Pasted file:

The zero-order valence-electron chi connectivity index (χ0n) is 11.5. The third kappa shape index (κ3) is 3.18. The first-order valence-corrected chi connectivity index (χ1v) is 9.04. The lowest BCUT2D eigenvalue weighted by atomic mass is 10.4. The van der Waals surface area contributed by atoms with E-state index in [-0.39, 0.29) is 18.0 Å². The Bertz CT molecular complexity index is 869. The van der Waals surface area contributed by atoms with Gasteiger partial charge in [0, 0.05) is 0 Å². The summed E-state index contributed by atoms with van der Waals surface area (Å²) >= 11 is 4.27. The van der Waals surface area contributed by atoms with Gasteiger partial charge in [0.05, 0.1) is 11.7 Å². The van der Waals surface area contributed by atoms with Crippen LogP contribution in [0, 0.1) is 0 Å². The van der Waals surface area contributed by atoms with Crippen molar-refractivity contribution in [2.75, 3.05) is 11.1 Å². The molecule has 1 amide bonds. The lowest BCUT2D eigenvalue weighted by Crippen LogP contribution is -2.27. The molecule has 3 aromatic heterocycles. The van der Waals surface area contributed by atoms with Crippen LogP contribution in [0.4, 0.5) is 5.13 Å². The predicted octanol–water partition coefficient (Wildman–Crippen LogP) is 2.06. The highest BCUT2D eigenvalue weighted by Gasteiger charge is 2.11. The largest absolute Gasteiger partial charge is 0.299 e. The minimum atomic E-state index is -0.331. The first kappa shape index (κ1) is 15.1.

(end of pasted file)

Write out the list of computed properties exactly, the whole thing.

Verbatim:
The zero-order valence-electron chi connectivity index (χ0n) is 11.5. The third kappa shape index (κ3) is 3.18. The first-order valence-corrected chi connectivity index (χ1v) is 9.04. The lowest BCUT2D eigenvalue weighted by atomic mass is 10.4. The van der Waals surface area contributed by atoms with E-state index in [-0.39, 0.29) is 18.0 Å². The Bertz CT molecular complexity index is 869. The van der Waals surface area contributed by atoms with Gasteiger partial charge in [0, 0.05) is 0 Å². The summed E-state index contributed by atoms with van der Waals surface area (Å²) >= 11 is 4.27. The van der Waals surface area contributed by atoms with Gasteiger partial charge in [0.05, 0.1) is 11.7 Å². The van der Waals surface area contributed by atoms with Crippen LogP contribution in [0, 0.1) is 0 Å². The van der Waals surface area contributed by atoms with Crippen molar-refractivity contribution in [2.75, 3.05) is 11.1 Å². The molecule has 1 amide bonds. The lowest BCUT2D eigenvalue weighted by Crippen LogP contribution is -2.27. The molecule has 3 aromatic heterocycles. The van der Waals surface area contributed by atoms with Crippen LogP contribution in [0.4, 0.5) is 5.13 Å². The predicted octanol–water partition coefficient (Wildman–Crippen LogP) is 2.06. The highest BCUT2D eigenvalue weighted by Gasteiger charge is 2.11. The largest absolute Gasteiger partial charge is 0.299 e. The minimum atomic E-state index is -0.331. The first kappa shape index (κ1) is 15.1.